Wednesday, February 6, 2013

Bread-The Magickal Loaf

(originally posted for the Pagan Blog Project 2013,W B-1)

Bread is made from harvested grains (wheat, rye, barley, corn)that have been processed into flour, combined with liquid (usually water or milk), and a leavening agent such as salt, yeast or baking soda or baking powder. There are infinite varieties of bread. Many recipes call for the addition of ingredients such as oil, eggs, and herbs or other flavorings. Leavening agents such as yeast cause the bread to go through a chemical change where air is introduced into the mixture through the process of fermentation and the dough rises and increases in bulk. The characteristics of good leaven bread are a symmetrical loaf which has a golden brown crust and moderately soft interior and an unmistakable earthy aroma.

Unleavened breads were commonly known to our ancestors, particularly tribal people who could not spend precious time waiting for the bread to rise. Basic flatbread was quickly made from flour, water, salt and a bit of oil, kneaded until smooth and elastic, and rolled or patted thin( e.g., the matzos of the Hebrews). This type of bread was used in lieu of utensils to scoop food from a vessel. It was particularly handy when used to eat from a common bowl in a community setting. The bread supplied much needed calories and carbohydrates to those living on an otherwise sparse diet under difficult conditions. That’s why it’s been said that “bread is the staff of life”; without bread, many would have perished on a long journey or during a cold winter when other provisions had dwindled.

Although mixing the ingredients for bread is fairly simple, bread making is an art. A knowledgeable, experienced bread maker can devise numerous varieties of bread from a single basic recipe by combining different flours and the addition of ingredients such as sprouted grains, olive oil, herbs, spices, grated cheese and diced, cured meats. It is difficult for us to imagine that in many countries other than the United States, meat is not an entree, but is instead combined with a gravy or sauce and used as a condiment for bread. This is the case in parts of the world where meat is in short supply or excessively expensive. Varieties of Mediterranean and African dishes are made this way, and are quite delicious.
We know that the majority of Pagan pantheons were situated in parts of the world where agriculture was of prime importance; the primary crops grown in those places were grains and grasses such as wheat, barley, corn, rye and rice. Local gods and goddesses were often associated with these crops. The word cereal was derived from the name of the goddess Ceres, which in Latin translates
“of the grain”. Deities associated with the ancient Grain Mysteries, such as Ceres and Demeter, also have an Underworld aspect due to the seed lying beneath the soil awaiting awakening into ‘rebirth’.  Because of this, grain, which is believe to possess energies is associated with transformation, is often portrayed in religious art as a symbol for regeneration.  Decorating with sheaves of grain such as wheat or stalks of corn in the home or on an altar during harvest festivals bespeaks the hope for continued abundant life, particularly at Samhain, when it symbolizes the reincarnation of the soul.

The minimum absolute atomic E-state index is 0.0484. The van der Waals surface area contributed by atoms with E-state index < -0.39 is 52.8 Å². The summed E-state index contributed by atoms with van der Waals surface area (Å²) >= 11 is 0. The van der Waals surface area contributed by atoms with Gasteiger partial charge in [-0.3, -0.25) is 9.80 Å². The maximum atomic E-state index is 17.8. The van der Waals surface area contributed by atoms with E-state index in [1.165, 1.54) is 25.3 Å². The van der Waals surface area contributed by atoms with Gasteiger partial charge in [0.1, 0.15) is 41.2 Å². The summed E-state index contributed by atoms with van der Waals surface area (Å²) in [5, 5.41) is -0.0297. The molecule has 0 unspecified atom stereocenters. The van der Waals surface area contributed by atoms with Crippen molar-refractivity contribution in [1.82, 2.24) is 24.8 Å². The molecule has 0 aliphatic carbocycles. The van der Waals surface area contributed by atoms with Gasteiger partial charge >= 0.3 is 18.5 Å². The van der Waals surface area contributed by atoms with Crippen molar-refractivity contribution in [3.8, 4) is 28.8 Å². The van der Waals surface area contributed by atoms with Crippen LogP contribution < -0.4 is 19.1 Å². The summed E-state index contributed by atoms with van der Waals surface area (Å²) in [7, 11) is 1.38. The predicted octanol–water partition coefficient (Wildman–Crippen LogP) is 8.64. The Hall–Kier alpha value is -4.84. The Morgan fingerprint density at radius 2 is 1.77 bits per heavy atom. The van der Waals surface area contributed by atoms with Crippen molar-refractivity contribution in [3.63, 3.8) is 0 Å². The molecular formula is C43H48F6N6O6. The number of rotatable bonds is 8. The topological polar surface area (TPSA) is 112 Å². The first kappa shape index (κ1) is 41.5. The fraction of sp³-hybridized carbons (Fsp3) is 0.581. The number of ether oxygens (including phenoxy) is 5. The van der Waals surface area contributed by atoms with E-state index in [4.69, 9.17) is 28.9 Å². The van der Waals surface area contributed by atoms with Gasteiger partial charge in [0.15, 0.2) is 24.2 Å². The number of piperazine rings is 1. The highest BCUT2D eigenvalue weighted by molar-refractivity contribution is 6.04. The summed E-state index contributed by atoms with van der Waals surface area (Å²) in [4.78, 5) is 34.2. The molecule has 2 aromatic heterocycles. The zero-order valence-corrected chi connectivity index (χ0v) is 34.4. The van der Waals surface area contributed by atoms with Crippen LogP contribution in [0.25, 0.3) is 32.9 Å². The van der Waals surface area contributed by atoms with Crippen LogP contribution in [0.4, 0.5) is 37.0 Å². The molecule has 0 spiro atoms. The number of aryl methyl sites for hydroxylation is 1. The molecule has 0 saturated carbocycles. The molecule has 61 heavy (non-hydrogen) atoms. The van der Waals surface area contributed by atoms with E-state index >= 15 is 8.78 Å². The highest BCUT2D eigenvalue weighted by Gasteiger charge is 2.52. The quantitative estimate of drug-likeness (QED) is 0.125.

We are familiar, too with the use of bread during the rite of communion with the feminine Divine half of Immanent Deity. Bread, with its association to birth, is used as an incarnation of the Mother Goddess, from whose body all things are created. Any type of baked good can be used as a sacramental; bread, however, is more in keeping with the original tradition. (A personal note to this, as departure to the previous statement, a baked good containing a fruit filling is especially nice to symbolize both God and Goddess in a single sacramental if you are pressed for time or finances. I have used both Fig Newtown cookies and rugula .)

The following is a quickly made ‘emergency ‘loaf which is delicious eaten warm with honey. Because it’s very moist, it doesn’t keep well, so it’s best eaten immediately or the next day as toast. It also makes good last minute ‘communion bread’. The recipe comes from Rose Elliot’s Complete Vegetarian Cookbook, Diamond Books (London), 1995.

8 oz plain wholemeal (whole wheat) flour
4 level teaspoons of baking powder
5 fluid ozs plus 2 Tbs milk

Sift the flour and baking powder together, pour in the milk, and mix into a soft dough. Turn out onto a floured surface and knead for a minute or two until smooth. Shape into a round on a floured baking sheet and brush with a little milk, which will give it a nice brown crust and bake in a 425 F oven for 20 to 30 minutes. (It will sound hollow when done. Don’t over-bake it. I have used half whole wheat and half unbleached white flour and rolled it in whole oats and had good results. I’ve also added dill, a little rosemary, or sunflower seeds to the dry ingredients before adding the milk for interest.) You can also pinch off bits of the dough and make rolls, if you’d like.

1 comment:

  1. I'll have to try this recipe sometime. I'm a big fan of "quick" breads.


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